Is responsibility in a Google search?
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KAI RYSSDAL: Seems you can't turn around lately without another illegal download story. Today's comes to us courtesy of Google, and its video site You Tube. Google's the search engine company that doesn't strictly make its money from searches, but from advertising around those searches. And it's in hot water over those some of those ads.
Mainline media companies are objecting to ties Google has with some less-than-reputable downloaders. Matthew Karnitschnig had the story in today's Wall Street Journal.
MATTHEW KARNITSCHNIG: The media companies, essentially through the MPAA, the Motion Picture Association of America, are constantly on the lookout for Internet pirates. And they found a couple of guys who they suspected were fostering piracy by selling people access to downloads. And in the course of that case, they say, they discovered that Google had been working very closely with those companies by giving them advice on what key words to use to direct traffic to the site. And Google sells these key words. In this case, they included "Download Harry Potter Movie" or "Spiderman 2." And then the ads for these websites would pop up. And if somebody clicked on that website, Google would get a fee.
RYSSDAL: Is Google doing anything illegal by running these ads?
KARNITSCHNIG: Well, that's a big question. It's not really clear. Google hasn't commented directly on this case. They've said that they respect copyrights. Some of the media companies I've spoke with said that they believe Google is inciting others to commit copyright infringement. Which also violates the law.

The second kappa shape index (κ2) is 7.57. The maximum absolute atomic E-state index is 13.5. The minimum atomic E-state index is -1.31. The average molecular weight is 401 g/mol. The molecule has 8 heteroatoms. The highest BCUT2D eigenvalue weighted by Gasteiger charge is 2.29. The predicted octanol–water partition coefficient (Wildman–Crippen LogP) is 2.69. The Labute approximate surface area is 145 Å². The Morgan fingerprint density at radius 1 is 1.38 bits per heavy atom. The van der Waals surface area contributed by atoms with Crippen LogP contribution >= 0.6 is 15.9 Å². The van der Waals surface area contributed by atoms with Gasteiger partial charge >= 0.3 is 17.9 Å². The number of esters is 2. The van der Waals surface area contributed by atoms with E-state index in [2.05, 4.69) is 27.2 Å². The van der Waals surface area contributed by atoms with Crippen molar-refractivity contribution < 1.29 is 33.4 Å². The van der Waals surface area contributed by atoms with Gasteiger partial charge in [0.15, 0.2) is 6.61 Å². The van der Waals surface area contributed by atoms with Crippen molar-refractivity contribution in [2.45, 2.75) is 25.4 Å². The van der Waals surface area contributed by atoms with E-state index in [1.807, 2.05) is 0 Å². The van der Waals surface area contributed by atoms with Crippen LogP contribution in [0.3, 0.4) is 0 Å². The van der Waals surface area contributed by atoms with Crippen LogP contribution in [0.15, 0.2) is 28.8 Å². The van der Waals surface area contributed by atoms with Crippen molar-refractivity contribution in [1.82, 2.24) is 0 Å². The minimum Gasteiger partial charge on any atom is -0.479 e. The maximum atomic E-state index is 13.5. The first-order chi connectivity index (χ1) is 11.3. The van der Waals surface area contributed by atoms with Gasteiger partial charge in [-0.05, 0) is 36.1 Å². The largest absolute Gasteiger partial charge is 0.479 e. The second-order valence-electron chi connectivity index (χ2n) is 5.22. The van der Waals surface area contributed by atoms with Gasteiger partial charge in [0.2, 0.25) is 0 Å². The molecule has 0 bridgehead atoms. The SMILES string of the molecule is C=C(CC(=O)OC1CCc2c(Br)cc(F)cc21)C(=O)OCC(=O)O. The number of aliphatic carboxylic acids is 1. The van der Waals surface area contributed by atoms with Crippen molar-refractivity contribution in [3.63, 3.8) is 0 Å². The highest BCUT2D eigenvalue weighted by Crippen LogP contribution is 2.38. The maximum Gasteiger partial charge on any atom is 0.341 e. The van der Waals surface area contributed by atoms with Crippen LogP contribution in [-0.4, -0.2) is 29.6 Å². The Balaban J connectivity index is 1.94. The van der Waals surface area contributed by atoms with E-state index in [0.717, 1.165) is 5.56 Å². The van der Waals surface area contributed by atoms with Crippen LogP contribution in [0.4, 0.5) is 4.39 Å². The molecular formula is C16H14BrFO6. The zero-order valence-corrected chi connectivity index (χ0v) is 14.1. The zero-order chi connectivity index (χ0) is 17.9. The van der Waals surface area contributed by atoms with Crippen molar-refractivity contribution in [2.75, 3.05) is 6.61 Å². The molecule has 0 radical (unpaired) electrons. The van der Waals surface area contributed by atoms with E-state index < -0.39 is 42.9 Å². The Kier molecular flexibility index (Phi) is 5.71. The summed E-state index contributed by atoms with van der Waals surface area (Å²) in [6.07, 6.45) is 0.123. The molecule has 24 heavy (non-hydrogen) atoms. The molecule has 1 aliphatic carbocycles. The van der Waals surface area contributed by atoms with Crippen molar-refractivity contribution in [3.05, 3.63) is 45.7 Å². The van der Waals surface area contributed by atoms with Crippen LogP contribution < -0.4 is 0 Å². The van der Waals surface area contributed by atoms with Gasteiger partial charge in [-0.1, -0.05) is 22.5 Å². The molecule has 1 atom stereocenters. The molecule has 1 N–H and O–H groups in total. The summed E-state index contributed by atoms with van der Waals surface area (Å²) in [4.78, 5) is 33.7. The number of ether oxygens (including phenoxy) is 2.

RYSSDAL: Which media companies are we talking about here?
KARNITSCHNIG: We're talking about the biggest media companies: News Corp, NBC Universal, which is owned by GE, Time Warner and Viacom.
RYSSDAL: All of which have had, in various forms recently, their own run-ins with downloads and YouTube and all of those guys.
KARNITSCHNIG: That's correct. These companies, on the one hand, they have run-ins over copyright issues with Google and YouTube. And on the other hand, they have other business relationships with them. Or at least some of them do. Time Warner, for example, through AOL, has a relationship with Google. Google owns 5 percent of AOL. And AOL uses Google search. So they have other business relationships with Google that complicates this whole issue.
RYSSDAL: You know, my first thought when I read your piece this morning was about these ads. And how Yahoo's been trying, and everybody else has been trying to beat Google at the Internet advertising game. And really what seems to be happening is that the media companies might force Google's hand.
KARNITSCHNIG: That's right. As this has been going on, they've also been holding conversations with Google about YouTube. And they're very concerned about YouTube's use of their programming without authorization. And they want to get licensing fees from Google for this material. And so far, they haven't been able to reach any deal. So I think it's frustration over that that's really the backdrop for what's going on here.
RYSSDAL: Is this all, do you think, some sort of overt media pressure in lieu of negotiation? And then eventually we'll see some deal between Google and YouTube and these media companies where everybody walks away happy, and in theory, richer?
KARNITSCHNIG: I think that could happen. I think what also could happen is that they will continue to put pressure on Google. And try to find other ways of taking their content to the Internet without having to deal with either YouTube or Google. I think that's what they would prefer to do. Whether or not that's a viable option remains to be seen.
RYSSDAL: Matthew Karnitschnig's a staff reporter with the Wall Street Journal. Matthew, thanks a lot for your time.
KARNITSCHNIG: Thank you very much, Kai.